Repair of Broken Shifter Cables


Alan Betts has replacement Elan gear cables for sale here:

http://www.abmotosport.com/Elan_products.html


See Dimitri's innovative solution below as well!


Repair and Replacement with Isuzu Cables

Alas, we have a revision of the fine original "Shifter Cable Repair" listed below. This revision was done by Ryan R. Moos and will be invaluable to anyone with a broken cable!

Click HERE to download/view the Adobe Acrobat file

You can get the Adobe Acrobat Reader free online to view this document


This (original) write-up comes to us courtesy of Derek Heaton

Click thumbnails below for full-size pages.

                        


Here are some more comments/tips from Robert Small about the shifter fix:

"I had to replace the crossgate cable on my Lotus and did not need to redrill any holes.  I am not sure why this would be necessary.

"The original lotus cable has an adjustment on  the transmission side of the cable.  How to adjust this is shown in the General Service manual in the Transmission section FF under Gearchange Cable Adjustment.  Note:  The adjusters only need to turn 1/4 turn to unlock and lock.  The adjusters get stiff and I broken mine moving it with a ply bar and hammer (My philosophy is tap things gently with a small hammer and if that doesn't work, get a big
hammer.)

"The replacement cable was for a Geo Storm because I could get this from the local Chevy dealer overnight from the GM warehouse.  This cable was slightly shorter than the original and the adjustment was on the shifter side of the cable.

"I did as instructed on the excellent write up except I adjusted the replacement cable to match the transmission side throw (amount the cable went in and out from the clip in point) of the original cable.  Basically, you just put the new cable in the shifter and hold the old cable next to it and try to move the adjustment so the transmission end cable movement is the same as on the old cable.   This is assuming the old cable was correctly adjusted.  If it wasn't, then I would start with the crossgate cable adjusted at the end closest to the shifter, install it and see if there was adjustment possible before I drilled the bracket.  I think it would be easier to back the shifter out several times just enough to adjust it rather than drill the bracket.  You will have to release the clips on the transmission end but will not need to rethread the cables through the tunnel.

"I think this would work on the fore/aft cable also.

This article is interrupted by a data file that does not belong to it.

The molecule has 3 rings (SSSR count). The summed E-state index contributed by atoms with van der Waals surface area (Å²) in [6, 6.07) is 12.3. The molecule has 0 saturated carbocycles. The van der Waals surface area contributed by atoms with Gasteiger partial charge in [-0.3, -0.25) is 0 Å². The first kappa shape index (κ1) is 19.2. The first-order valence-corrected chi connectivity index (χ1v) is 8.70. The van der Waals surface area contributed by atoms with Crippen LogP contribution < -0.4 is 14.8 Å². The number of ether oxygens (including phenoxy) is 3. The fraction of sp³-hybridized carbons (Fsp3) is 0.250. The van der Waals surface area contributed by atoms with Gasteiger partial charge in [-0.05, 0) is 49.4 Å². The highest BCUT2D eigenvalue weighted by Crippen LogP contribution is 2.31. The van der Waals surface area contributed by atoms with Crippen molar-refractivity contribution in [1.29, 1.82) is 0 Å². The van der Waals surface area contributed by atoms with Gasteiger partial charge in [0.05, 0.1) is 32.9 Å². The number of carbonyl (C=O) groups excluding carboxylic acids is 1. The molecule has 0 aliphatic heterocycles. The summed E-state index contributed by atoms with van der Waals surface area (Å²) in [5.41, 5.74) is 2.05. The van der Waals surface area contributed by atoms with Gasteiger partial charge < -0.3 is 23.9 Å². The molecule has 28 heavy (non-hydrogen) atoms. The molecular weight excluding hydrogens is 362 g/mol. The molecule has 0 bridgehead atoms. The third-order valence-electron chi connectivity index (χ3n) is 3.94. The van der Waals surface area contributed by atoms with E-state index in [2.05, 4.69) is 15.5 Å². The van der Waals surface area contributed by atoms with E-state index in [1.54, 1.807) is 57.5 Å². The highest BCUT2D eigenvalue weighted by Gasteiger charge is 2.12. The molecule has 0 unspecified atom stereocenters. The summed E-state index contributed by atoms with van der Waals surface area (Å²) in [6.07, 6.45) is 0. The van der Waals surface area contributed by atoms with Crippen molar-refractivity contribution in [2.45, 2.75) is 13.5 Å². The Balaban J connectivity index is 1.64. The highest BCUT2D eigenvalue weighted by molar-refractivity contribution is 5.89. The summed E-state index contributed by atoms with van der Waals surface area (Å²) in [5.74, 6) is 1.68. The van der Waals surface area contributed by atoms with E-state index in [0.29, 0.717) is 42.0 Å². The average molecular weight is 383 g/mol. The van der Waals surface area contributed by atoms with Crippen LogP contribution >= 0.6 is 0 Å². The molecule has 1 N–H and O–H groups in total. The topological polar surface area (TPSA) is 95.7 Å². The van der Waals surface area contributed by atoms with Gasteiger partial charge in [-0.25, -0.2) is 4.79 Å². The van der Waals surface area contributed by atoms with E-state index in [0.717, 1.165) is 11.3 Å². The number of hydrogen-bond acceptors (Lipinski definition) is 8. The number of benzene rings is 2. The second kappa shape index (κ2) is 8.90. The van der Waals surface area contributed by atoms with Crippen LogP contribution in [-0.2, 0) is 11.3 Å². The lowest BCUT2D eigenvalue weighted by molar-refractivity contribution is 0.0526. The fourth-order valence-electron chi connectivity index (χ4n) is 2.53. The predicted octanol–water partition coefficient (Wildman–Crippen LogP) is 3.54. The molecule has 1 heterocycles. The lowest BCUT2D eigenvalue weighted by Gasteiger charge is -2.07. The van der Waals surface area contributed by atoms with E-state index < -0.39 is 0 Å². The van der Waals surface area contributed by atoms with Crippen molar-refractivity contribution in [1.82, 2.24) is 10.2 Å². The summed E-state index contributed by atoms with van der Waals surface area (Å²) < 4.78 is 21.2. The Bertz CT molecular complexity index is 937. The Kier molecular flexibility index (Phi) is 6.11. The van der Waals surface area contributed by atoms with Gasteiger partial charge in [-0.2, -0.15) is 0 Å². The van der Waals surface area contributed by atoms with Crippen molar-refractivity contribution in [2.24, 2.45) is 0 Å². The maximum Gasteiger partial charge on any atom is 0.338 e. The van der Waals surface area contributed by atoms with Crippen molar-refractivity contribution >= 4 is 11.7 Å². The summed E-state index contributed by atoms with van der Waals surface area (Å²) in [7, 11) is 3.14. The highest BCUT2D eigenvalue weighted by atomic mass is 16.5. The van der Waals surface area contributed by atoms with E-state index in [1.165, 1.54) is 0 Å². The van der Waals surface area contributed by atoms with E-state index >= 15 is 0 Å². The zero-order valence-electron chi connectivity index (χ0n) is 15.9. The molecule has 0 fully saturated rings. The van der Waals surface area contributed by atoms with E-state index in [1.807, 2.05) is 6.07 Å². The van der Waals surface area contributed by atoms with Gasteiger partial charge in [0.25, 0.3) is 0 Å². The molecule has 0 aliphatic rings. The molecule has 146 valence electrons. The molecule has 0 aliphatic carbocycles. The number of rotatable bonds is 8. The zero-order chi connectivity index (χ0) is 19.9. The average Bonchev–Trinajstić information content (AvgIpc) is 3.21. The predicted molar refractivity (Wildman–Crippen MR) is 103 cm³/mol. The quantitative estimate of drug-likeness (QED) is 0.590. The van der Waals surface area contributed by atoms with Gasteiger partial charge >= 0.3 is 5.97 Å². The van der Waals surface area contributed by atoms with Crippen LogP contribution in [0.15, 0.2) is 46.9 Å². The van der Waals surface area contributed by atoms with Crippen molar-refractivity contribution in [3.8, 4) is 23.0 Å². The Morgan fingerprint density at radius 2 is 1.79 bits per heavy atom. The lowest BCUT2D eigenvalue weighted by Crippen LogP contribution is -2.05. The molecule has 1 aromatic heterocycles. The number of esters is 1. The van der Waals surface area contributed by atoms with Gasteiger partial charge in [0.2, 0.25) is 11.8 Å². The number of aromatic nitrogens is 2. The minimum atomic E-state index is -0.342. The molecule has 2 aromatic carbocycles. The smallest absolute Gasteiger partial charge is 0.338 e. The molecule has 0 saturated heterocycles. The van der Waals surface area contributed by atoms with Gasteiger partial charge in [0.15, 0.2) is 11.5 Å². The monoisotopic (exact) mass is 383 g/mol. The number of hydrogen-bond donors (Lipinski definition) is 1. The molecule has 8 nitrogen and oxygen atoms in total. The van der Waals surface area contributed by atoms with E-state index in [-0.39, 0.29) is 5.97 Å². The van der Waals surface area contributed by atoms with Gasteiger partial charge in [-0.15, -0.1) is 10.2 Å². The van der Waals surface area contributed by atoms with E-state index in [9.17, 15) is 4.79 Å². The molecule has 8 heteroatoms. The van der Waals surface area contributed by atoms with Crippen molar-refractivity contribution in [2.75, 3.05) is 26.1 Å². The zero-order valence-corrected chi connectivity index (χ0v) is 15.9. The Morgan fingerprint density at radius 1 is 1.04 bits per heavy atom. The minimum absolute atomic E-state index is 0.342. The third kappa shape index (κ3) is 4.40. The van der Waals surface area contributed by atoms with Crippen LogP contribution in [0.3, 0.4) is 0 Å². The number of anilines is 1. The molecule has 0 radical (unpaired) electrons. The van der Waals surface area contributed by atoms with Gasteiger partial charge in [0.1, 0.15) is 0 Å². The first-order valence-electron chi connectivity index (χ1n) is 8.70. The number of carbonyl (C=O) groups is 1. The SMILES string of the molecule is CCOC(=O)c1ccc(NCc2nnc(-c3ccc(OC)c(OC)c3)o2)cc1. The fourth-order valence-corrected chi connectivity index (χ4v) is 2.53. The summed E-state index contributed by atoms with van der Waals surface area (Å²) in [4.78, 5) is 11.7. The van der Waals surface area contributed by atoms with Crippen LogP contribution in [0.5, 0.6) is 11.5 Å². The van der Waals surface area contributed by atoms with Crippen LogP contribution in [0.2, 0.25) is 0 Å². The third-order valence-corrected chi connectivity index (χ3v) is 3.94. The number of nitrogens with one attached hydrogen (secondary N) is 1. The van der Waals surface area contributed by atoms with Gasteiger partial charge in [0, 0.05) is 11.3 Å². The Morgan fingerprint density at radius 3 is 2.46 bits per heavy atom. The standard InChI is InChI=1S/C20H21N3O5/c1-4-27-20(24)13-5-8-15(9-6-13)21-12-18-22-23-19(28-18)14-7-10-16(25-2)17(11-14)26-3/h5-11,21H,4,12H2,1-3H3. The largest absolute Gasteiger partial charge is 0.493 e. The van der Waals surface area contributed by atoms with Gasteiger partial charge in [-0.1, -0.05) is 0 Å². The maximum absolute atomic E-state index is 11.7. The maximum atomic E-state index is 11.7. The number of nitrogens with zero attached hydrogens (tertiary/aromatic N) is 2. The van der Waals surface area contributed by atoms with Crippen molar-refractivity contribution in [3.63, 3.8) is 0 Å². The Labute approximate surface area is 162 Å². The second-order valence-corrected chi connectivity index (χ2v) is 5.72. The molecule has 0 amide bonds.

"A couple of other notes:

1. I could not get the shifter to adjust to the specified 10 degree slant to the driver in third gear using either the original or replacement cable.  I don't think this can be done on LHD cars due to the design of the gearshift.

2. I flipped the coolant tank out of the way without removing the hoses.

3. I used the original transmission bracket.  I ground out enough of the flat spot in the bracket with a Dremel with a flexible shaft without removing the bracket.  The fitting on the end of the Storm cable was slightly smaller than the original fitting and did not have a flat lock-in. I would order a new clip when I got the cable.  I didn't and had to get
clips from Sears Hardware.

4. I got the cable for the 90 to 93 Storm "with grommet" Part Number 97038058 4047 F-Cable.  I think they called this the "range selector cable." The word 'crossgate' only confused them.  I looked at the picture to pick it
out.

Good luck!"

Bob Small


Here is the solution to the "Shift Cable" problem.

You have to machine a plate, preferably made by hard aluminum, as shown in the drawings below.  Part 15 is the bracket under the shifter, as shown in the Elan's drawing (page 345 of the transmission section) above, and is located right under the shifter. It is extremely easy to reach, by detouching the shifter's rubber surrounding. Then you can unscrew it to work as you wish. You must then use 6 cylinders to make sure that the distance from the gearshift's bracket (part 15 in the diagram) stays at 16.5 mm, which is the length of each plastic part of the shift cable. Of course we have to drill the holes into "15", but it is easy when we remove the screws. We also have to remove the cables as well and put them back when we finish. With the plate installed this way, it "locks" at the bracket and thus the plastic parts cannot break or separate !!!

Click for full-size picture     Click for full-size picture
Even better, this solution also works with already broken shift cables (they always break at the same point - the edge of the plastic).

This can be done for much cheaper than replacing the cables and can be done at home.
I hope that it will help us all save some $.


Best Regards,
  Dimitris Selas


Send any more helpful hints to me and I will add them here. --Doug